On April 8 the Oklahoma House of Representatives passed a resolution supporting traditional marriage and the federal Defense of Marriage Act (DOMA). The U.S. Supreme Court is currently considering a lawsuit challenging the constitutionality of DOMA, which defines marriage as only between a man and a woman for the purposes of federal business, and the Oklahoma lawmakers want to be on record as endorsing only the traditional definition of marriage. It also wants the High Court to rule in favor of allowing individual states to continue determining their own definition of marriage.
The eight-paragraph resolution declares that “marriage is the building block upon which our society is based,” and that “ the power to regulate marriage is a power reserved to the states that lies within the domain of state legislatures and not with the judicial branch of government.” The resolution also recalls that in 2004 Oklahoma voters passed a state constitutional amendment defining marriage as between a man and a woman, one of 30 states thus far to pass such amendments.
With those standards set, the resolution concludes: “Be it resolved by the House of Representatives … that the Oklahoma Legislature reaffirms its commitment to define marriage as the union of one man and one woman and urges the United States Supreme Court to uphold the Defense of Marriage Act and the right of states to regulate marriage.”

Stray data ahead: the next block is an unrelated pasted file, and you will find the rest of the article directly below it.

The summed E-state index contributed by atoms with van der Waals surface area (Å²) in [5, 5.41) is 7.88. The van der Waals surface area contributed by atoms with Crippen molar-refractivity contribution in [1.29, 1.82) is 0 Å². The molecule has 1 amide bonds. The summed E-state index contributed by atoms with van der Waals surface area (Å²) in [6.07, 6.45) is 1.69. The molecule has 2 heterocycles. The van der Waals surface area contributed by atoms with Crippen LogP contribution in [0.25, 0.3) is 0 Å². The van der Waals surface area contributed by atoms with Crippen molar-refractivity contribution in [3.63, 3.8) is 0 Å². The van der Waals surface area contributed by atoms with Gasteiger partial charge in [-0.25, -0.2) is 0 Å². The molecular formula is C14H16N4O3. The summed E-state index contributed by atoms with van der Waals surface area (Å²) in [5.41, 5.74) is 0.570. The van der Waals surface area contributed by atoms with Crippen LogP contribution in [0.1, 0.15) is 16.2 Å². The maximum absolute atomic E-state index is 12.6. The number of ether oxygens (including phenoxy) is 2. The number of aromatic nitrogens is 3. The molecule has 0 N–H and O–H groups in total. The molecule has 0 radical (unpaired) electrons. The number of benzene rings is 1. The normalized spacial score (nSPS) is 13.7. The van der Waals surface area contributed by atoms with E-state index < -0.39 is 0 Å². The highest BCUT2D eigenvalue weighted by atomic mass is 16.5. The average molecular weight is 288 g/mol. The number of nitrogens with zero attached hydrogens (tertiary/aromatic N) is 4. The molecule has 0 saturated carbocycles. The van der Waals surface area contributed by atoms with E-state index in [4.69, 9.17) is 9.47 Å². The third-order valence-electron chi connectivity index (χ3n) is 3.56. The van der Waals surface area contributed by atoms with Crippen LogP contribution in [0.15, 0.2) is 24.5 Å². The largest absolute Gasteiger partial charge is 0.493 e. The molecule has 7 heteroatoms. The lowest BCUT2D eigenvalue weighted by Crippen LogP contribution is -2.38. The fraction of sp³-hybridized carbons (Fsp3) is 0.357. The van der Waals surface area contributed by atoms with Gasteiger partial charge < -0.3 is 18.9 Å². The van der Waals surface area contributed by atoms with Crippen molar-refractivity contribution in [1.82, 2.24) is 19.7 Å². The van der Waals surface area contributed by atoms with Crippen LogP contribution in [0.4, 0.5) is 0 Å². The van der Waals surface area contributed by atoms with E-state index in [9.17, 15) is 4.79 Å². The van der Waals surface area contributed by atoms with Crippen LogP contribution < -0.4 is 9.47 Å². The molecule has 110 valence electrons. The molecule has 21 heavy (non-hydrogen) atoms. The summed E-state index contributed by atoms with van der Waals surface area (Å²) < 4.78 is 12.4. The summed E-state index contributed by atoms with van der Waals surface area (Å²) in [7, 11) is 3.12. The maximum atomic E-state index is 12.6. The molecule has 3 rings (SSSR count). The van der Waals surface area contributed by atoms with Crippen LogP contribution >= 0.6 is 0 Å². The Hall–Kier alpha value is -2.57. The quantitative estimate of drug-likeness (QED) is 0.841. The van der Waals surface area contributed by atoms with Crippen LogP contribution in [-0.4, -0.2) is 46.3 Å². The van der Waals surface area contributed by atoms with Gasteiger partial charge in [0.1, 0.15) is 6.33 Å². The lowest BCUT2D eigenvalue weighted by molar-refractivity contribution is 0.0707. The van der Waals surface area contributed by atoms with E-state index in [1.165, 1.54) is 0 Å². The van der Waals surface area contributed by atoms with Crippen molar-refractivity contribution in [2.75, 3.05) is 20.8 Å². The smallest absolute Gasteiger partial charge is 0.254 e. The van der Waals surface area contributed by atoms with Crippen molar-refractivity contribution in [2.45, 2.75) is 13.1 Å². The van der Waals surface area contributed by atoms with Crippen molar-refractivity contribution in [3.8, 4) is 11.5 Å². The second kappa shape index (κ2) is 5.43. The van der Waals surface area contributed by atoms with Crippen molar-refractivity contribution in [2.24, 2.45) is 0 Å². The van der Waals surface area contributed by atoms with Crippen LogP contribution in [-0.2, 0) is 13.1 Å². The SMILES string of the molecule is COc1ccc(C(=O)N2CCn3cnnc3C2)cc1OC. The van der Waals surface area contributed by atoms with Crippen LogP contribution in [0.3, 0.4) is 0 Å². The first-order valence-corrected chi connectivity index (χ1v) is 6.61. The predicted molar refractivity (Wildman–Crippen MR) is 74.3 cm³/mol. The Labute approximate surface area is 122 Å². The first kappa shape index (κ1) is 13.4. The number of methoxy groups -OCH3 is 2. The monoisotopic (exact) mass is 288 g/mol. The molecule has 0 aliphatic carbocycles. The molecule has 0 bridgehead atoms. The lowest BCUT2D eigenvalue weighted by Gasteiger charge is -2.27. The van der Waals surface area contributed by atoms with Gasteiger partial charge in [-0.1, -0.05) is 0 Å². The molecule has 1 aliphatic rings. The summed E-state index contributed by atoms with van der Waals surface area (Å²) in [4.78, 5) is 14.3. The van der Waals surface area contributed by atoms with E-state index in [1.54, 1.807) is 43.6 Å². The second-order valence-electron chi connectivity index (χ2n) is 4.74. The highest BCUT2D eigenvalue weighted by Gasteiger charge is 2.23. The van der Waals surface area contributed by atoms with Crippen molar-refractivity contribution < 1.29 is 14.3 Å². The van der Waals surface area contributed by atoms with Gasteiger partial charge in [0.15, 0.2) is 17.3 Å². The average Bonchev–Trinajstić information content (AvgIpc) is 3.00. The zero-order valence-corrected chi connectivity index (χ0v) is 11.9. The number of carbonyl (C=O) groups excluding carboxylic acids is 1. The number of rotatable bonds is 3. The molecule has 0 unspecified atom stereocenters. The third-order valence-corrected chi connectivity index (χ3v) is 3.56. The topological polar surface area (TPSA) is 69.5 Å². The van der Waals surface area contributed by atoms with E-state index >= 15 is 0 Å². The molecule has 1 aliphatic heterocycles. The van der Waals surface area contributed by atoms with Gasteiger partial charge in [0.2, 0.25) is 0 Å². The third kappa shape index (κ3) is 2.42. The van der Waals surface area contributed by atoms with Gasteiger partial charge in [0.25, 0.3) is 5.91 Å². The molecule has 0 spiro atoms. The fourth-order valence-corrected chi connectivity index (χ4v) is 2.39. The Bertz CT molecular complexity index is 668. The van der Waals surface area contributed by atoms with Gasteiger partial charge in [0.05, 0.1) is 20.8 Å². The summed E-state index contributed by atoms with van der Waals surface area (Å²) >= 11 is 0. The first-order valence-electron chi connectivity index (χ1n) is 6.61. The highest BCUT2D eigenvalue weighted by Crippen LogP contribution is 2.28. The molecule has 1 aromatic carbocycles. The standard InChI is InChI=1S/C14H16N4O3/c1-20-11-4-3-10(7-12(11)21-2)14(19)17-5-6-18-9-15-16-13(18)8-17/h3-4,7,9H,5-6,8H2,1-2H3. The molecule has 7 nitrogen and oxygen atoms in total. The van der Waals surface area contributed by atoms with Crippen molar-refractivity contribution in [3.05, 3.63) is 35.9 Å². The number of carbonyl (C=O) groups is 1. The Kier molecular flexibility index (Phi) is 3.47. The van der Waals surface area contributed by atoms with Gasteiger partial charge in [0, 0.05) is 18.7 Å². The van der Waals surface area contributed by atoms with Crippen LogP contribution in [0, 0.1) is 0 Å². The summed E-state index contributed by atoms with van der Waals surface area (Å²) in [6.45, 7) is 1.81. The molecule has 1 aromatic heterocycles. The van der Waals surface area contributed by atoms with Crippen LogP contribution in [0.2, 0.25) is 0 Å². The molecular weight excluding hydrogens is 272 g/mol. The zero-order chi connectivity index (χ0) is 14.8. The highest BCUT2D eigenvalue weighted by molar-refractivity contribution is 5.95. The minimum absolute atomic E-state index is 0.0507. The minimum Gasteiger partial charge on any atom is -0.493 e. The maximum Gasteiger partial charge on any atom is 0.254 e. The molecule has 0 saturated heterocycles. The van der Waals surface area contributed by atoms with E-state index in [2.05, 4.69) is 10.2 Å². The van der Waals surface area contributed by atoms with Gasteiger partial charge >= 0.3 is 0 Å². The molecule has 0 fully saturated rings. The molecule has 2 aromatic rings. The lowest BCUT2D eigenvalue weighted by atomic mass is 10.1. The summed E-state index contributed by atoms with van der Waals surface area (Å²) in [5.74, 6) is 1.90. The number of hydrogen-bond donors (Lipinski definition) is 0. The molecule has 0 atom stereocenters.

The resolution, which will now be taken up by the State Senate asks that a copy “be distributed to the President and Vice President of the United States and to the Oklahoma Congressional Delegation.”
While the vote was unanimous, Tulsa's NBC news affiliate noted that half the House Democrats, led by Democratic leader Scott Inman and openly homosexual Rep. Kay Floyd of Oklahoma City, walked out of the chamber instead of voting. The other half of the Democratic contingent joined all the Republican state representatives to vote to support traditional marriage.
(This article was originally published at TheNewAmerican.com on April 11, 2013, and is reposted here with permission.)